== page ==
Why has the record, especially recently, been so poor? Part but by no means all of the problem lies with the institutional arrangements within which the eurozone operates. Two key features have hobbled its performance. The Stability and Growth Pact, insisted upon by the Germans as a result of their fear of irresponsible financial behaviour by the Italians and others, has acted as a heavy brake on fiscal expansion. When any economy goes into a downturn, it makes sense for the government to spend more than it receives in tax income for a period to stimulate economic activity. The Stability and Growth Pact limits counter-cyclical borrowing to 3% of national income, which is far too little as both Germany and France have recently discovered. Both these countries then refused to stick to the rules, gravely upsetting everyone else and undermining the credibility of the euro, meanwhile the severe deflationary pressure on growth still remains. The other major institutional drag on the euro-economy is the European Central Bank, which is charged with keeping inflation at no more than 2%, with no remit to achieve any other economic targets, such as a reasonable growth rate or low unemployment. Run by bankers selected for eight year non-renewable terms, and subject to virtually no democratic pressures, the ECB has consistently pursued far too restrictive a monetary policy, putting a further heavy dampener on the growth of demand within the eurozone.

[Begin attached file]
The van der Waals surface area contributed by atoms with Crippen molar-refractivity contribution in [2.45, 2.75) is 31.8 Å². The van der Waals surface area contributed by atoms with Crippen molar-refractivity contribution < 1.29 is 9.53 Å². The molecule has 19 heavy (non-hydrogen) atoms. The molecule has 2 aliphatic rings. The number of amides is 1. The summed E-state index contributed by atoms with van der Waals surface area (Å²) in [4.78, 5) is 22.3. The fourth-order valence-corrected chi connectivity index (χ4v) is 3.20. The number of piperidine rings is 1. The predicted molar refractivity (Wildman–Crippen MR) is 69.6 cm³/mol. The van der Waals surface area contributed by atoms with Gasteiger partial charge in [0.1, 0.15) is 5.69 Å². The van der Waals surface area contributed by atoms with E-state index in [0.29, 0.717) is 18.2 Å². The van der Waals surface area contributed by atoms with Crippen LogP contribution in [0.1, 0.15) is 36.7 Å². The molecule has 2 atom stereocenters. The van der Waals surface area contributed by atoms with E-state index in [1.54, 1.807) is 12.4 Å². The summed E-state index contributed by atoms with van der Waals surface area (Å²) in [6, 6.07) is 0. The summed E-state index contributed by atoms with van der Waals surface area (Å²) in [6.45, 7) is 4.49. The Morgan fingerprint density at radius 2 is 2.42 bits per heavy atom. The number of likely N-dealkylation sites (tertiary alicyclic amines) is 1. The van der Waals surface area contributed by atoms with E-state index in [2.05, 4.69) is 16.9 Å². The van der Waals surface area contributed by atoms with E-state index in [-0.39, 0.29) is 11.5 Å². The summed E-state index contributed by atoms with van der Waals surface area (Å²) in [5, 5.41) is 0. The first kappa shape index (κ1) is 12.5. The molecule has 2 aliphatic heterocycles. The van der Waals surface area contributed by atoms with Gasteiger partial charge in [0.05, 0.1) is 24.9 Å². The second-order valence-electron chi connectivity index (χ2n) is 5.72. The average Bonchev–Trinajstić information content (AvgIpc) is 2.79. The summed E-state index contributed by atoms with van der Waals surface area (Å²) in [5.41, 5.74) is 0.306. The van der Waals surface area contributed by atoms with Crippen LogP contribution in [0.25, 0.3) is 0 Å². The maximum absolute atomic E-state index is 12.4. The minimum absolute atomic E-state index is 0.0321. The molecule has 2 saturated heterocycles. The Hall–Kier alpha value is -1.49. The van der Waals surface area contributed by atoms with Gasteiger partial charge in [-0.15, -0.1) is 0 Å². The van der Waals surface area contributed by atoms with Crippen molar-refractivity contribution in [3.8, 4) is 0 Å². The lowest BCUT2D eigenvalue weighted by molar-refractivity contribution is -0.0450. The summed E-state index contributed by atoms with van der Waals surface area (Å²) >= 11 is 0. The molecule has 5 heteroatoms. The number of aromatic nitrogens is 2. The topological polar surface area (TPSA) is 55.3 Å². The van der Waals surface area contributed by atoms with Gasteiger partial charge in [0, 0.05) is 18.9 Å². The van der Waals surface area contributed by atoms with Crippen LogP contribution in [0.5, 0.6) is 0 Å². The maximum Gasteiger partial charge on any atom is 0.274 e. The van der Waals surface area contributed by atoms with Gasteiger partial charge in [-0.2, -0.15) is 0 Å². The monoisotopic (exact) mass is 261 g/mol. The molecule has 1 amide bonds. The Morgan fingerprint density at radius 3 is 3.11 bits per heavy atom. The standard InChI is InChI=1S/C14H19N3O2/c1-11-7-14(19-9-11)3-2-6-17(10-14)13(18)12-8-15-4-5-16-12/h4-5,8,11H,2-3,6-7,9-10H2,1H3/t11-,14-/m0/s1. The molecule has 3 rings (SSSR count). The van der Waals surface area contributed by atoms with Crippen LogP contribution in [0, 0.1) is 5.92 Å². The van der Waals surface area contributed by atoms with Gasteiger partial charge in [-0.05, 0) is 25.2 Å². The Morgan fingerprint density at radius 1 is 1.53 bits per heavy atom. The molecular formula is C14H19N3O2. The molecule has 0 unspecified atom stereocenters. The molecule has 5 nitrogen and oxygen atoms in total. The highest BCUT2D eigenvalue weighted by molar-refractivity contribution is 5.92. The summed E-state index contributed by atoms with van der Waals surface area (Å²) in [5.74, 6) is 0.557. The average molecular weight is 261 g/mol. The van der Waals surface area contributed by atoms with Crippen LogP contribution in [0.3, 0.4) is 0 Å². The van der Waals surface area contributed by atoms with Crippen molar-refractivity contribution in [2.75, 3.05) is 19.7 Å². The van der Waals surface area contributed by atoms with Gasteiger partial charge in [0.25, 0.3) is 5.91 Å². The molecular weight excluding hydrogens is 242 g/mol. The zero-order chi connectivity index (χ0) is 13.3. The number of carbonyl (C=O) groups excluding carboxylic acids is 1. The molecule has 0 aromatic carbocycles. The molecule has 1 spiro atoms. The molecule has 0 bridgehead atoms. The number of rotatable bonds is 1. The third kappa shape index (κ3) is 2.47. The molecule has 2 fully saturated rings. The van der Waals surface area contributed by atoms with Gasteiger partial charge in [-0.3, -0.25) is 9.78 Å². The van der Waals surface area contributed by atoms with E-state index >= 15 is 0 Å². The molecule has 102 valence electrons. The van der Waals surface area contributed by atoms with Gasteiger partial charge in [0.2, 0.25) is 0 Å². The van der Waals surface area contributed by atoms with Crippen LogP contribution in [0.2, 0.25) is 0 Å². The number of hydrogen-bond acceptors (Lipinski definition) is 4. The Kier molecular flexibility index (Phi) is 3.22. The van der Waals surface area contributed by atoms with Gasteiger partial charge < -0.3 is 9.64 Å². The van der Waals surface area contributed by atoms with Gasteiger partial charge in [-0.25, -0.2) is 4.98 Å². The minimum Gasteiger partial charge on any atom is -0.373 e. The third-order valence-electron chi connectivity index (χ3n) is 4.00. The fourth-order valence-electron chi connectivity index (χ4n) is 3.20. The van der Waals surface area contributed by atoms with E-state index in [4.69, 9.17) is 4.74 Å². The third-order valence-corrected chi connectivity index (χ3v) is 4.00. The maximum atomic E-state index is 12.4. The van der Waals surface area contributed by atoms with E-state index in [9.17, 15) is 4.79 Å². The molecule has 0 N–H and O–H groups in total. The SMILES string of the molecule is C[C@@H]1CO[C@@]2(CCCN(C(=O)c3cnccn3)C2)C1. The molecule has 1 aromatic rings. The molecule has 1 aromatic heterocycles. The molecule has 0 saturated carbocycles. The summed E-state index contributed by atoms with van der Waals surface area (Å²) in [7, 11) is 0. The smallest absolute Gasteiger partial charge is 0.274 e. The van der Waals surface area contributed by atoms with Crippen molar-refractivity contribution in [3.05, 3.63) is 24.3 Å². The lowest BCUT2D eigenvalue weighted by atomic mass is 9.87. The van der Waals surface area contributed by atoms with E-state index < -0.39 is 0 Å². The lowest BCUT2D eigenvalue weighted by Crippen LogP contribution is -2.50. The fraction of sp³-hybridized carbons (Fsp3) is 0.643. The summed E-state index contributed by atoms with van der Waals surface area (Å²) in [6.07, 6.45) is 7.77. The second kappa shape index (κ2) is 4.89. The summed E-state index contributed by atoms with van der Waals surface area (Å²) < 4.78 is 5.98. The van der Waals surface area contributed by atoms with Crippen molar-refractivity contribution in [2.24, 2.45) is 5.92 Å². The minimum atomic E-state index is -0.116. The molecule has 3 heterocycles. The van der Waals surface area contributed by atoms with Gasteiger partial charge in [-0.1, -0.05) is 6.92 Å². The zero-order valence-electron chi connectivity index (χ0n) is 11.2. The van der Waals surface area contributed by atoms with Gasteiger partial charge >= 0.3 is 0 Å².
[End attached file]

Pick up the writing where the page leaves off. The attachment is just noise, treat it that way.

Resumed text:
3. Are the Stability and Growth Pact and the European Central Bank the only fundamental problems?

    Unfortunately, not. These institutions merely worsen the problems with a structure which is flawed in more deep-seated ways. The fundamental reason why the eurozone is never likely to work successfully is that it is not an optimal area for a single currency. Its Member States are not sufficiently like each other, either structurally or cyclically, for them all to react in a similar way to changing economic conditions. The disparities in living standards are too wide for them to perform as a homogenous whole. Despite all the efforts of those favouring euro integration, there is no eurozone wide "demos" providing the willingness to pay for socially cohesive policies on the major scale seen within all developed countries. As a result, there are no effective mechanisms for transferring sufficient resources from areas of the eurozone which are doing relatively well to those which are doing poorly. Instead, the major EU-wide funding mechanism, the Common Agricultural Policy, comprising 43% of the entire EU budget, subsidises countries such as Denmark and France, which are among the richest. The reality is that the Single Currency never made any sense from an economic point of view. It was introduced entirely for political reasons. History, however, shows few examples of policies which are wrong economically leading to satisfactory political outcomes.